Quasar Science introduced new linear LED RGBX tube lamps – the R2 “Rainbow 2” and RR “Double Rainbow”. Both lights come in various lengths and include multiple controllable RGB pixels. The R2 has one row of pixels while RR includes two rows. The lights feature QS Pixel Control Software, Swaptics Interchangeable Lens System, and Quasar’s RAIL Mounting System.
For years, the LA-based lighting company Quasar Science has been offering LED fixtures for filmmakers. At the end of last year, the company announced its new R2 and RR linear LED lamps and the plan was to present them at this year’s NAB. Since the show didn’t happen, we are giving Quasar Science space in our cinema5D Virtual Show. My colleague Graham talked to Ben Dynice from Quasar Science about these new lights.
Quasar Science R2 “Rainbow 2” and RR “Double Rainbow” Linear LED Lamps with RGBX
The R2 is a successor model to the original Rainbow Linear LED Light tube. It adds a plethora of new features while keeping the same low-profile shape as all the legacy Quasar products. There is now a multi-pixel control available with the R2 for mapping various effects.
Quasar R2 Lamps are available in three sizes:
- Q25R2 offers 12 pixels with 2′ (23″/59cm) length
- Q50R2 has 24 pixels with 4′ (47″/120cm) length
- Q100R2 allows for 48 separate pixels with 8′ (91″/231cm) length
The new RR Linear LED Lights are basically the same lights as the R2, but offering double the width and double the pixels with the same length fixture. It still retains the low-profile shape. The RR “Double Rainbow” LED Light has two rows of pixels – all with pixel selection for maximum control. The RR is offered in two lengths:
- RR50 at 2′ (23″/59cm) with 20 pixels
- RR100 at 4′ (46″/117cm) with 48 pixels
Both the RR and R2 feature onboard universal AC power 100-240VAC and auxiliary DC input from 10-26 volts. Both lights score an SSI rating of between 76 (daylight), and 91 (Tungsten), and a CRI/TLCI score of 95+. Quasar improved low-end dimming to get these lights closer to a true 1% intensity.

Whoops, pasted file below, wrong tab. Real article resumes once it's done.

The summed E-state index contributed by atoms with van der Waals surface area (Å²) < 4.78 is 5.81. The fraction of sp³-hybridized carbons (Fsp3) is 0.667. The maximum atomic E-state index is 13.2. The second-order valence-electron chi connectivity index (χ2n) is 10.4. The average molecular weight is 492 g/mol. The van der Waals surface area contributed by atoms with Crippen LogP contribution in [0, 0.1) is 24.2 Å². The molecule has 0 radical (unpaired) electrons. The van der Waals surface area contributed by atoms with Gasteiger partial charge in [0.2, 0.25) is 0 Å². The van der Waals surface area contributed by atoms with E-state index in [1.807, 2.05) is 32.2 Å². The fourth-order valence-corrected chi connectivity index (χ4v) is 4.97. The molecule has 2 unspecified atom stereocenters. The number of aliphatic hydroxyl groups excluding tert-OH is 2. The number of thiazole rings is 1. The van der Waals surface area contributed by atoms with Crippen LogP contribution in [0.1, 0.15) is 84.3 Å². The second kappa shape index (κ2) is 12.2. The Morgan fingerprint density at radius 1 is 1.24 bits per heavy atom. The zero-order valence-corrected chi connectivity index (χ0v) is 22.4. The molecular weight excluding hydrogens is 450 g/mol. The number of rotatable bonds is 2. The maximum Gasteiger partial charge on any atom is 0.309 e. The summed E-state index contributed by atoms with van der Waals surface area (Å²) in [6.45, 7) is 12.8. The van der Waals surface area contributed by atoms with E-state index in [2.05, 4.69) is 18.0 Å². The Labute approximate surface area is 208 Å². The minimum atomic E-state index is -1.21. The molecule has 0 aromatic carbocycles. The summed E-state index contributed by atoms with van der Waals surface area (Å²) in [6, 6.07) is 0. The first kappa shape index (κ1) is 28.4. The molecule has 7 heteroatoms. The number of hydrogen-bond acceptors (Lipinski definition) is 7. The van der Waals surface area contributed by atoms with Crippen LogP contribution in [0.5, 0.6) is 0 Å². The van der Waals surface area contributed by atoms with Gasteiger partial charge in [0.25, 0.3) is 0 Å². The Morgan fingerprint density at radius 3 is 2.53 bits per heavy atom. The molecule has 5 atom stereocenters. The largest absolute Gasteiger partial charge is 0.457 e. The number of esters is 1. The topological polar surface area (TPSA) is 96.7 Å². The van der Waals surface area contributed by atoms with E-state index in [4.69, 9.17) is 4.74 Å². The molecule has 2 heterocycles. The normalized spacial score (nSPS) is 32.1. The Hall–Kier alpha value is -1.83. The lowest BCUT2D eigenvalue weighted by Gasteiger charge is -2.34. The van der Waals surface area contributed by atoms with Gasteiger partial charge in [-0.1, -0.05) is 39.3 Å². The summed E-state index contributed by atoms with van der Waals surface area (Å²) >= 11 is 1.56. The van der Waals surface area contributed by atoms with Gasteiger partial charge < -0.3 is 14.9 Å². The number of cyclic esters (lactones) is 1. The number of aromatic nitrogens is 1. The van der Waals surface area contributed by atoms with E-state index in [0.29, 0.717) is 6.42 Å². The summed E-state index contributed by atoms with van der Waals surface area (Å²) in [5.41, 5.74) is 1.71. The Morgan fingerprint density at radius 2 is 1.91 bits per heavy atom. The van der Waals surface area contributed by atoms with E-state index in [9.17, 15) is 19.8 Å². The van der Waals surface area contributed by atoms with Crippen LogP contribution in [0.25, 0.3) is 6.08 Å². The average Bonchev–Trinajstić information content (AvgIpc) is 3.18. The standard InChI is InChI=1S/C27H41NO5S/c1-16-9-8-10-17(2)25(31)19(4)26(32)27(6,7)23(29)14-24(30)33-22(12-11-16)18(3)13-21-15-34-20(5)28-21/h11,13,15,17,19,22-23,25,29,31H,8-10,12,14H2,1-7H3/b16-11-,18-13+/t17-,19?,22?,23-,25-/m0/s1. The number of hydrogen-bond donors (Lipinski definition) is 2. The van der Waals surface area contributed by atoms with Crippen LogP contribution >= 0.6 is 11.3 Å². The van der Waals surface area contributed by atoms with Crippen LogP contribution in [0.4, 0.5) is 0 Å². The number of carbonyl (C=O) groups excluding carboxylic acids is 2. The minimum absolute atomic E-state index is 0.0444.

Like with the previous generation, control is available with wireless DMX through LumenRadio. Now Quasar also added sACN, Artnet, and the ability to be controlled wirelessly through CRMX, Wifi, and Bluetooth. Both lamps also offer a manual interface with an OLED screen and an integrated power button.
Quasar’s QS Pixel Control Software inside each lamp includes over 20 pre-built effects and macros, such as Rainbow, Short Circuit, customizable Emergency Lights, and more. Each pixel can be controlled independently or grouped together. The lamp can, of course, also operate as a single-pixel when needed.
The new Swaptics Interchangeable Lens System is compatible with some optional accessories. The slim diffusor is included with the lights while two swappable lenses, the Light Barrel large diffuser, and the Light Magnifier projection lens, are available for purchase.
With the new LED lights, Quasar Science also introduced the RAIL Mounting System for more versatility while rigging. Both the RR and R2 lights include the QS Slider to mount anywhere along the back of the light and the QS Baby Pin to attach onto the slider. Both the RR and R2 will come standard with a mounting rail down the back of the light, lined with 3/8-16″ and 1/4-20″ mounting points.
Quasar Science offers two additional accessories for the RAIL Mounting System that are sold separately:
- The QS Rotator Block allows users to rotate the light 360 degrees on any mounted 5/8” or 3/8” pin or rod.
- The attachment to rig V-Mount batteries onto the light.
Price and Availability
Prices for the Quasar R2 Linear LED Lamps were set to $500 for the Q25R2, $750 for the Q50R2, and $1,000 for the Q100R2. With the RR “Double Rainbow” lights, the price has been set to $1,000 for the RR50 and $1,500 for the RR100. All the lights can be pre-ordered now and B&H even has a special 25% off offer – links are below the article. The lamps should start shipping during the summer of 2020.
What do you think about the new Quasar Science R2 and RR lamps? Do you have experience working with previous Quasar lights? Let us know in the comment section underneath the article.